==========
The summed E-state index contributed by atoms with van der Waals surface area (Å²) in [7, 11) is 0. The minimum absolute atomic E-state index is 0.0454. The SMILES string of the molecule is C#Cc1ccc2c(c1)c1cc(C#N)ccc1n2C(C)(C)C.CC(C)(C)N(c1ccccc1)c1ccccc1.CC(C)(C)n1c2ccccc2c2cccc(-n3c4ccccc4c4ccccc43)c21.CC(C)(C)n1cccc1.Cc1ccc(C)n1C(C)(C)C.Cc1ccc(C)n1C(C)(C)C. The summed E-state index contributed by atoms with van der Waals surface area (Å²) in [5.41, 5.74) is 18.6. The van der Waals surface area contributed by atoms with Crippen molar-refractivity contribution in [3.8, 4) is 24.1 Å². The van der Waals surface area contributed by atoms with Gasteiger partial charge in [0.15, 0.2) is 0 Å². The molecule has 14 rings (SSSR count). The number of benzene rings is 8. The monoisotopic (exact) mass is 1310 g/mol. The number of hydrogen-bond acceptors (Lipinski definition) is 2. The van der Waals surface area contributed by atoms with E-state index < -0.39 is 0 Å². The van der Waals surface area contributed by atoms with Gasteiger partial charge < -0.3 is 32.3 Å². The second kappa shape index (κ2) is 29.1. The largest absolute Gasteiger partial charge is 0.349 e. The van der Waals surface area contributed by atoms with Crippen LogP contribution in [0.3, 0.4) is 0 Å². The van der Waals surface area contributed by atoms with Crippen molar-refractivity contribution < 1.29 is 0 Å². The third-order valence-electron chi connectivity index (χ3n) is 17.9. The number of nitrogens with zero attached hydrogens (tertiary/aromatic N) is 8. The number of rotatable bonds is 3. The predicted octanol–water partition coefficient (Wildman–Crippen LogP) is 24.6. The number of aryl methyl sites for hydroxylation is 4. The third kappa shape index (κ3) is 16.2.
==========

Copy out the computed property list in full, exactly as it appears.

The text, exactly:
The summed E-state index contributed by atoms with van der Waals surface area (Å²) in [7, 11) is 0. The minimum absolute atomic E-state index is 0.0454. The SMILES string of the molecule is C#Cc1ccc2c(c1)c1cc(C#N)ccc1n2C(C)(C)C.CC(C)(C)N(c1ccccc1)c1ccccc1.CC(C)(C)n1c2ccccc2c2cccc(-n3c4ccccc4c4ccccc43)c21.CC(C)(C)n1cccc1.Cc1ccc(C)n1C(C)(C)C.Cc1ccc(C)n1C(C)(C)C. The summed E-state index contributed by atoms with van der Waals surface area (Å²) in [5.41, 5.74) is 18.6. The van der Waals surface area contributed by atoms with Crippen molar-refractivity contribution in [3.8, 4) is 24.1 Å². The van der Waals surface area contributed by atoms with Gasteiger partial charge in [0.15, 0.2) is 0 Å². The molecule has 14 rings (SSSR count). The number of benzene rings is 8. The monoisotopic (exact) mass is 1310 g/mol. The number of hydrogen-bond acceptors (Lipinski definition) is 2. The van der Waals surface area contributed by atoms with E-state index < -0.39 is 0 Å². The van der Waals surface area contributed by atoms with Gasteiger partial charge < -0.3 is 32.3 Å². The second kappa shape index (κ2) is 29.1. The largest absolute Gasteiger partial charge is 0.349 e. The van der Waals surface area contributed by atoms with Crippen LogP contribution in [0.3, 0.4) is 0 Å². The van der Waals surface area contributed by atoms with Crippen molar-refractivity contribution < 1.29 is 0 Å². The third-order valence-electron chi connectivity index (χ3n) is 17.9. The number of nitrogens with zero attached hydrogens (tertiary/aromatic N) is 8. The number of rotatable bonds is 3. The predicted octanol–water partition coefficient (Wildman–Crippen LogP) is 24.6. The number of aryl methyl sites for hydroxylation is 4. The third kappa shape index (κ3) is 16.2.